Review: Shuri Volume One: Search for Black Panther by Nnedi Okorafor, Jordie Bellaire and Leonardo Romero

Black Panther is one of the best solo Marvel movies. Fight me. Wakanda forever and if Okoye punched me I would thank her for it. So when one of my favourite SFF authors was wriitng about T’challa’s genius sister on top of it, you bet I was on board. But, this wasn’t great.

The world fell in love with her in Marvel’s Black Panther. Now, T’Challa’s techno-genius sister launches her own adventures — written by best-selling Afrofuturist author Nnedi Okorafor and drawn by Eisner Award-nominated artist Leonardo Romero! T’Challa has disappeared, and everyone is looking at the next in line for the throne. Wakanda expects Shuri to take on the mantle of Black Panther once more and lead their great nation — but she’s happiest in a lab, surrounded by her own inventions. She’d rather be testing gauntlets than throwing them down! So it’s time for Shuri to go rescue her brother yet again — with a little help from Storm, Rocket Raccoon and Groot, of course! But when her outer-space adventure puts the entire cultural history of her continent at risk from an energy-sapping alien threat, can Shuri and Iron Man save Africa?

Okay hear me out when I say it may have been my own expectations that led me to not enjoying this book so much. Shuri reads even better on the page as she did on the screen, the presence of other Marvel characters such as Storm was excellent and the art was perfect. I still somehow felt a little left down by this somehow.

This is my first time reading any Black Panther/Wakanda comics and I specifically wanted to start here since I have really enjoyed Okorafor’s SFF novels and novellas so that definitely made me more inclined to start here. You can definitely start here if you have very little starter knowledge outside of who Shuri is or even a passing knowledge from the films. The world itself felt very real and that combined with the art, it really gives Wakanda an even greater sense of scale. However it did feel that all the world-building was very fleeting, like you would see the place and boom. Next panel.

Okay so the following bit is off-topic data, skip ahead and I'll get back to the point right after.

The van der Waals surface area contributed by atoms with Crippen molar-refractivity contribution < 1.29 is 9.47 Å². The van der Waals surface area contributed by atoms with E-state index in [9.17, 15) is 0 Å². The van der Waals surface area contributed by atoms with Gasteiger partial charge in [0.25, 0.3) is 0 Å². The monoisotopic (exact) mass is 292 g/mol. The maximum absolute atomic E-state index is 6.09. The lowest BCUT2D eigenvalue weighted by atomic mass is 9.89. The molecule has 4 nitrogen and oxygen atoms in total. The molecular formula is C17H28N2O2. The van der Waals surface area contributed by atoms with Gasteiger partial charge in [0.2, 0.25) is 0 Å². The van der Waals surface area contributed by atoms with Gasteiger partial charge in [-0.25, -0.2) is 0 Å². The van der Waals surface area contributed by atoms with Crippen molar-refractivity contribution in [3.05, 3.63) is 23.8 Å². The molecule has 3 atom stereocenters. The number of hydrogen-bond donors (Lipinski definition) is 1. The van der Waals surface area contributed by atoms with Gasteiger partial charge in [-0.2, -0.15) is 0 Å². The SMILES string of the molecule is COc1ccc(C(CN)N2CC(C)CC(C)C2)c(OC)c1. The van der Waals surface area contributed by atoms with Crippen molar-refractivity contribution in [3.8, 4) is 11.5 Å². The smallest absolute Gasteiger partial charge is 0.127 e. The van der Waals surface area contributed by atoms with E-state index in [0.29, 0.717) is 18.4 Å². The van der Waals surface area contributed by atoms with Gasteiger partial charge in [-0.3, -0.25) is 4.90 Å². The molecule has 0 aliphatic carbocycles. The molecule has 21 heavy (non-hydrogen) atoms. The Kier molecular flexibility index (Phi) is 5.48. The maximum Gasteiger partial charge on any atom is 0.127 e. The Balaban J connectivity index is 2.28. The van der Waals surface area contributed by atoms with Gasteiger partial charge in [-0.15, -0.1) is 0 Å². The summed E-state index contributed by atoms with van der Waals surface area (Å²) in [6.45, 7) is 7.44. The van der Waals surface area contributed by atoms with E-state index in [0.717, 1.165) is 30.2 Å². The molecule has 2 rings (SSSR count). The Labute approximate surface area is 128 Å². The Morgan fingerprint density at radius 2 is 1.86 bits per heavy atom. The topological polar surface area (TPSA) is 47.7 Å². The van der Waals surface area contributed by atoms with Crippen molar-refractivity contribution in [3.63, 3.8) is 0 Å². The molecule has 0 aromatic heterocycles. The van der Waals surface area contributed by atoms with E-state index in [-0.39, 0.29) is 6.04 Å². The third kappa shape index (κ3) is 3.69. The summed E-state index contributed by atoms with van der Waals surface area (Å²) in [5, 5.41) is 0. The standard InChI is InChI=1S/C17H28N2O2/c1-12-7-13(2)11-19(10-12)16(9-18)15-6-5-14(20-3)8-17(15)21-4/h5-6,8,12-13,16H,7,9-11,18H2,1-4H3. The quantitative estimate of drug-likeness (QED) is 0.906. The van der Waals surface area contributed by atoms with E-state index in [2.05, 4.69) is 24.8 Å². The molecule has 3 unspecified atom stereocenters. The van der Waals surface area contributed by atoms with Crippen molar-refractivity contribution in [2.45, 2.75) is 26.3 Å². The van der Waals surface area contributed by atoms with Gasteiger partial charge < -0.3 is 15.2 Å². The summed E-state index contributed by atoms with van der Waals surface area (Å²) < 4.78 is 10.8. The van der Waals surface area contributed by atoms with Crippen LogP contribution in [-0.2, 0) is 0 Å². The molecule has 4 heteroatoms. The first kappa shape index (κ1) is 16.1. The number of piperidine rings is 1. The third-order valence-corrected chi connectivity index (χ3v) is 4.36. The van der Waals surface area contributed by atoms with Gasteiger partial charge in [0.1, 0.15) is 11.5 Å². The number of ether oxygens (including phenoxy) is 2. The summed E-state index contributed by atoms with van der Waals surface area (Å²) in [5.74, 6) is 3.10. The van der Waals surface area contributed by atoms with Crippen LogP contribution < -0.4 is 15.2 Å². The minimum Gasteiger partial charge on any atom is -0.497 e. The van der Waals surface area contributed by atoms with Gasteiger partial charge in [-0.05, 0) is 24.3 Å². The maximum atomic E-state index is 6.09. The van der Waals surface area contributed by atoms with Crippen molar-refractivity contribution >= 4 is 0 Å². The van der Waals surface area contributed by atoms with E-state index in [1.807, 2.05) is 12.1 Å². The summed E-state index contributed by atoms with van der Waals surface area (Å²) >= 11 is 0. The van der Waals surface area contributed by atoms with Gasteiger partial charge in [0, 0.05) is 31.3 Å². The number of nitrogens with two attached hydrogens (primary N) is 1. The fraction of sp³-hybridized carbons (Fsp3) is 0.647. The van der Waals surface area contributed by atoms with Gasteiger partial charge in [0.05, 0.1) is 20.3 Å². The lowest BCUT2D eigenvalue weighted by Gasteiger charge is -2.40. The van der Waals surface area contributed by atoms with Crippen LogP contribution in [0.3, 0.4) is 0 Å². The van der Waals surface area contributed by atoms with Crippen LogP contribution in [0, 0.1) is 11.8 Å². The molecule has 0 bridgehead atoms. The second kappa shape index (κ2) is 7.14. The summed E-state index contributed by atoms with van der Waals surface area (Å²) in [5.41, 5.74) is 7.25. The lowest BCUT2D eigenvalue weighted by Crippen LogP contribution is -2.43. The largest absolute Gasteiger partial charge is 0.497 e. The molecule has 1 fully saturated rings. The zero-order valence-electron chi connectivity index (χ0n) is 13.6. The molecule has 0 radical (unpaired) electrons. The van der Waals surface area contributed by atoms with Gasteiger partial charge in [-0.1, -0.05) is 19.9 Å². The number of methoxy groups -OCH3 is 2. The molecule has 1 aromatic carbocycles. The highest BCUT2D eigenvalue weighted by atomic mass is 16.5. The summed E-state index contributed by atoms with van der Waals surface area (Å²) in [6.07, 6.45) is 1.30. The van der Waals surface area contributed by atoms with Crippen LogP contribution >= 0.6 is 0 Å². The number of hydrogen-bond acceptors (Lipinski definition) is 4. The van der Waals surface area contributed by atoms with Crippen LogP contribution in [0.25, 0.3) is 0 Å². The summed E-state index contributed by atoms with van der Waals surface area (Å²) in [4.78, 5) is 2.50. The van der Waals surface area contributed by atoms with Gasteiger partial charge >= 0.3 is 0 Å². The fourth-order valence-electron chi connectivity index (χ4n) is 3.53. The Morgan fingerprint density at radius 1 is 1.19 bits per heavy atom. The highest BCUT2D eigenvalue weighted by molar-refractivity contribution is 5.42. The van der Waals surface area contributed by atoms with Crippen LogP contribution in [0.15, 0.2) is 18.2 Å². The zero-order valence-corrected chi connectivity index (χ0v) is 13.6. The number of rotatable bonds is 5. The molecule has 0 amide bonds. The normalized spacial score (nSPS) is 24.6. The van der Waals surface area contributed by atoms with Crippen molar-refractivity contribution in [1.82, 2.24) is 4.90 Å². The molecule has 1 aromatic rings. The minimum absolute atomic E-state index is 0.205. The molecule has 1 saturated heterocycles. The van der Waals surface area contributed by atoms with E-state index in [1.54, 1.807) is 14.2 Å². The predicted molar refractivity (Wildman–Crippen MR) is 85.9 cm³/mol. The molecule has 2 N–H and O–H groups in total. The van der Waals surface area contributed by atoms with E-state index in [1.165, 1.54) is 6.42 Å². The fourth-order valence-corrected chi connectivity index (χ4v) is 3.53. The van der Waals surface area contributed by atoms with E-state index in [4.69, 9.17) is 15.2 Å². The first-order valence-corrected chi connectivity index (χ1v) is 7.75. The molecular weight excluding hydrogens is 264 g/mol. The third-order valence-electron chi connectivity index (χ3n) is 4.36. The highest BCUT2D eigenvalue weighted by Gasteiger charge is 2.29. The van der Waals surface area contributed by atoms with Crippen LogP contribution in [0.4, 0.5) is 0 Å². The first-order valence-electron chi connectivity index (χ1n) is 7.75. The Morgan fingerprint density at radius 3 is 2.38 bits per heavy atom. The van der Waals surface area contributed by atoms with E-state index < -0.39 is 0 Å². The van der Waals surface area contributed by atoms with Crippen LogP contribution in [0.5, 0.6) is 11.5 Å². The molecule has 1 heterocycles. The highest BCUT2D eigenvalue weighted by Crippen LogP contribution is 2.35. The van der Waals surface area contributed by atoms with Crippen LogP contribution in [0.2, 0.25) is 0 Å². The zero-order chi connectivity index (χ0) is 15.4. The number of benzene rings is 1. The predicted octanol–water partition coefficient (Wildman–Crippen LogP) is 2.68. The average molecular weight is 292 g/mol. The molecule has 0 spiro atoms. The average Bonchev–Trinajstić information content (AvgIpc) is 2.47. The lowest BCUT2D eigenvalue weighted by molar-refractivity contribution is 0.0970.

Something I did enjoy most of all were the characters. Shuri is the leader of this story but we do get to see more characters I wish we had gotten to see a little more of, Storm and Okoye for one. A few other familiar characters that Shuri interacts with really well like Groot and Rocket of Guardians fame. I love Shuri a lot, the version of her is great as, if not better than, the version of her from the movie. I think she is very realistic and very strong in her resolve of no. She won’t be the Black Panther again. I do think she could have done with more of an external conflict though outside of being made ‘do the thing’. Her internal struggles with taking up the mantle again (she died in all fairness the first time) are all totally believable with real struggle. But other than she being the ‘princess’ and ‘the genius’, she faced very little outer challenge.

The biggest plus and the biggest minus here was the art vs the story. The art being some of the strongest elements here along with Shuri’s characterization. This is very much a story pitched for the younger/teenage audience for Marvel and that is great since through out there are further references to other Black Panther series the reader can find. The vibrancy of the world, the clothes and just how much more technologically advanced Wakanda is are all made the brighter by the art. However as with all comics, no art can carry a weak story. The story never focuses for long on any one plot point and by the end, the story goes in the direction it was going in the first place.

All in all this was a promising beginning to what could have been a very strong series but it fell down in a lot of places. I really struggled to review this but mostly since I feel very meh about the entire book. I am however definitely going to continue to read Nnedi Okorafor’s work and more Black Panther comics so it’s not all bad. Thanks for checking out this review! Happy reading all!

★★.5/5

Sunday Shorts: 3 Mini Reviews (24.11.19)

Welcome to a new segment on my blog! Short and Shorter is going to be a selection of 3 works of short fiction that I do small quick reviews of so I can discuss them with everyone. I’m going to be including graphic novels some times in here too but I will still continue to review them as standalone works.